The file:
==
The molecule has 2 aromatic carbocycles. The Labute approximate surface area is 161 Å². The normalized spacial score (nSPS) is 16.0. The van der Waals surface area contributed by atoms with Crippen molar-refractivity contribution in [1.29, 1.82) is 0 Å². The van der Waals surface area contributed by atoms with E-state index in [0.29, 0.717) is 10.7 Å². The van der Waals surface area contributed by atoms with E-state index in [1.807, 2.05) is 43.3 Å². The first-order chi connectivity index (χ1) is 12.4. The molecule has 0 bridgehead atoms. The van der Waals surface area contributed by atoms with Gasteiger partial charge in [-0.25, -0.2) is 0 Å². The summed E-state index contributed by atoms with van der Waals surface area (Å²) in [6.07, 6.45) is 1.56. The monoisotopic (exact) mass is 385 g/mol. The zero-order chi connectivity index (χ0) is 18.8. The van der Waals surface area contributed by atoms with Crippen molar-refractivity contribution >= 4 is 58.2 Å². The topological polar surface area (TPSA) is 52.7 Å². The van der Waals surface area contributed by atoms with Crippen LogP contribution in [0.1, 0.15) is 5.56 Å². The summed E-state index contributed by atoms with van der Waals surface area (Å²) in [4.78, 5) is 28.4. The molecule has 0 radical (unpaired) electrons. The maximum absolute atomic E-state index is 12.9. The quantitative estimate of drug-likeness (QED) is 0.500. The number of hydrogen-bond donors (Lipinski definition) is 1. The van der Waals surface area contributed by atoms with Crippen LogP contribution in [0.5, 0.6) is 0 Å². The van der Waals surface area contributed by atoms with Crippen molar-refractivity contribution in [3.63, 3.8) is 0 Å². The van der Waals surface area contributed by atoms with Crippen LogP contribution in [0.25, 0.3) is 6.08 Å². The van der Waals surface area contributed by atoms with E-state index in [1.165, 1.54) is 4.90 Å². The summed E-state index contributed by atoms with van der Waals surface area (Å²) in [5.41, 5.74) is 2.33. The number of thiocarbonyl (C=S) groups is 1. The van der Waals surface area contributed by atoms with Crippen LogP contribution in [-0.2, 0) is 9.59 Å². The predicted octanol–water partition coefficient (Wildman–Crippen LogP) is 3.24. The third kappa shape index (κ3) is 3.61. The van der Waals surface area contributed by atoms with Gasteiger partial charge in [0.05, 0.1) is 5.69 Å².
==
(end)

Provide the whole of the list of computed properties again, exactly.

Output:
The molecule has 2 aromatic carbocycles. The Labute approximate surface area is 161 Å². The normalized spacial score (nSPS) is 16.0. The van der Waals surface area contributed by atoms with Crippen molar-refractivity contribution in [1.29, 1.82) is 0 Å². The van der Waals surface area contributed by atoms with E-state index in [0.29, 0.717) is 10.7 Å². The van der Waals surface area contributed by atoms with E-state index in [1.807, 2.05) is 43.3 Å². The first-order chi connectivity index (χ1) is 12.4. The molecule has 0 bridgehead atoms. The van der Waals surface area contributed by atoms with Gasteiger partial charge in [-0.25, -0.2) is 0 Å². The summed E-state index contributed by atoms with van der Waals surface area (Å²) in [6.07, 6.45) is 1.56. The monoisotopic (exact) mass is 385 g/mol. The zero-order chi connectivity index (χ0) is 18.8. The van der Waals surface area contributed by atoms with Crippen molar-refractivity contribution >= 4 is 58.2 Å². The topological polar surface area (TPSA) is 52.7 Å². The van der Waals surface area contributed by atoms with Crippen LogP contribution in [0.1, 0.15) is 5.56 Å². The summed E-state index contributed by atoms with van der Waals surface area (Å²) in [4.78, 5) is 28.4. The molecule has 0 radical (unpaired) electrons. The maximum absolute atomic E-state index is 12.9. The quantitative estimate of drug-likeness (QED) is 0.500. The number of hydrogen-bond donors (Lipinski definition) is 1. The van der Waals surface area contributed by atoms with Crippen LogP contribution in [0.5, 0.6) is 0 Å². The van der Waals surface area contributed by atoms with Crippen molar-refractivity contribution in [3.63, 3.8) is 0 Å². The van der Waals surface area contributed by atoms with Crippen LogP contribution in [0.25, 0.3) is 6.08 Å². The van der Waals surface area contributed by atoms with E-state index in [1.165, 1.54) is 4.90 Å². The summed E-state index contributed by atoms with van der Waals surface area (Å²) in [5.41, 5.74) is 2.33. The number of thiocarbonyl (C=S) groups is 1. The van der Waals surface area contributed by atoms with Crippen LogP contribution in [-0.2, 0) is 9.59 Å². The predicted octanol–water partition coefficient (Wildman–Crippen LogP) is 3.24. The third kappa shape index (κ3) is 3.61. The van der Waals surface area contributed by atoms with Gasteiger partial charge in [0.05, 0.1) is 5.69 Å².